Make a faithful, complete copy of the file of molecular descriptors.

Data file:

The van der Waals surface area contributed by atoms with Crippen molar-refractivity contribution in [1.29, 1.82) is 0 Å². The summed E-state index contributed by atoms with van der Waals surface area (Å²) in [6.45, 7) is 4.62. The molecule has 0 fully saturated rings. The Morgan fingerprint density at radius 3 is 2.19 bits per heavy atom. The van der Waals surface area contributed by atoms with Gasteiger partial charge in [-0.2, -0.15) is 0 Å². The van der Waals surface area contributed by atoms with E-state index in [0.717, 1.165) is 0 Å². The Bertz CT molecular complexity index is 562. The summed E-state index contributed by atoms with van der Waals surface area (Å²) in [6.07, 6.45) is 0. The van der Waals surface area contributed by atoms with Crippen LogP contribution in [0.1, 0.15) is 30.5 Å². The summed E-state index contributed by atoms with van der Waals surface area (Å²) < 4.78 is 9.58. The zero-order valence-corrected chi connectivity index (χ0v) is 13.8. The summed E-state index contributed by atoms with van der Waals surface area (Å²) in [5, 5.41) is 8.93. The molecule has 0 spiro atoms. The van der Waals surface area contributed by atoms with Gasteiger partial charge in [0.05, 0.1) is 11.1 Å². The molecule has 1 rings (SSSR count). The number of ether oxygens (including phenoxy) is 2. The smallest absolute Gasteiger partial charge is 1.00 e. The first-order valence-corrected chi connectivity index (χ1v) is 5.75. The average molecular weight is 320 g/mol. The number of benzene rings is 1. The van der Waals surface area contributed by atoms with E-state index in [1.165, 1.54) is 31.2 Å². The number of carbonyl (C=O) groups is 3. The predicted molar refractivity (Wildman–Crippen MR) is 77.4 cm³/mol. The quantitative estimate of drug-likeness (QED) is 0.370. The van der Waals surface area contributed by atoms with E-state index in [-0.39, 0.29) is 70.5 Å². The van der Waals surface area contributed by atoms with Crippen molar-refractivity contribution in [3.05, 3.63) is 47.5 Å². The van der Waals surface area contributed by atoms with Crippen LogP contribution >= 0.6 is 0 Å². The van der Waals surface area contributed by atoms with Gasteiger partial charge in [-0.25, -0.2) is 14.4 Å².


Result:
The van der Waals surface area contributed by atoms with Crippen molar-refractivity contribution in [1.29, 1.82) is 0 Å². The summed E-state index contributed by atoms with van der Waals surface area (Å²) in [6.45, 7) is 4.62. The molecule has 0 fully saturated rings. The Morgan fingerprint density at radius 3 is 2.19 bits per heavy atom. The van der Waals surface area contributed by atoms with Gasteiger partial charge in [-0.2, -0.15) is 0 Å². The van der Waals surface area contributed by atoms with E-state index in [0.717, 1.165) is 0 Å². The Bertz CT molecular complexity index is 562. The summed E-state index contributed by atoms with van der Waals surface area (Å²) in [6.07, 6.45) is 0. The van der Waals surface area contributed by atoms with Crippen LogP contribution in [0.1, 0.15) is 30.5 Å². The summed E-state index contributed by atoms with van der Waals surface area (Å²) < 4.78 is 9.58. The zero-order valence-corrected chi connectivity index (χ0v) is 13.8. The summed E-state index contributed by atoms with van der Waals surface area (Å²) in [5, 5.41) is 8.93. The molecule has 0 spiro atoms. The van der Waals surface area contributed by atoms with Gasteiger partial charge in [0.05, 0.1) is 11.1 Å². The molecule has 1 rings (SSSR count). The number of ether oxygens (including phenoxy) is 2. The smallest absolute Gasteiger partial charge is 1.00 e. The first-order valence-corrected chi connectivity index (χ1v) is 5.75. The average molecular weight is 320 g/mol. The number of benzene rings is 1. The van der Waals surface area contributed by atoms with E-state index in [1.165, 1.54) is 31.2 Å². The number of carbonyl (C=O) groups is 3. The predicted molar refractivity (Wildman–Crippen MR) is 77.4 cm³/mol. The quantitative estimate of drug-likeness (QED) is 0.370. The van der Waals surface area contributed by atoms with E-state index in [-0.39, 0.29) is 70.5 Å². The van der Waals surface area contributed by atoms with Crippen molar-refractivity contribution in [3.05, 3.63) is 47.5 Å². The van der Waals surface area contributed by atoms with Crippen LogP contribution >= 0.6 is 0 Å². The van der Waals surface area contributed by atoms with Gasteiger partial charge in [-0.25, -0.2) is 14.4 Å².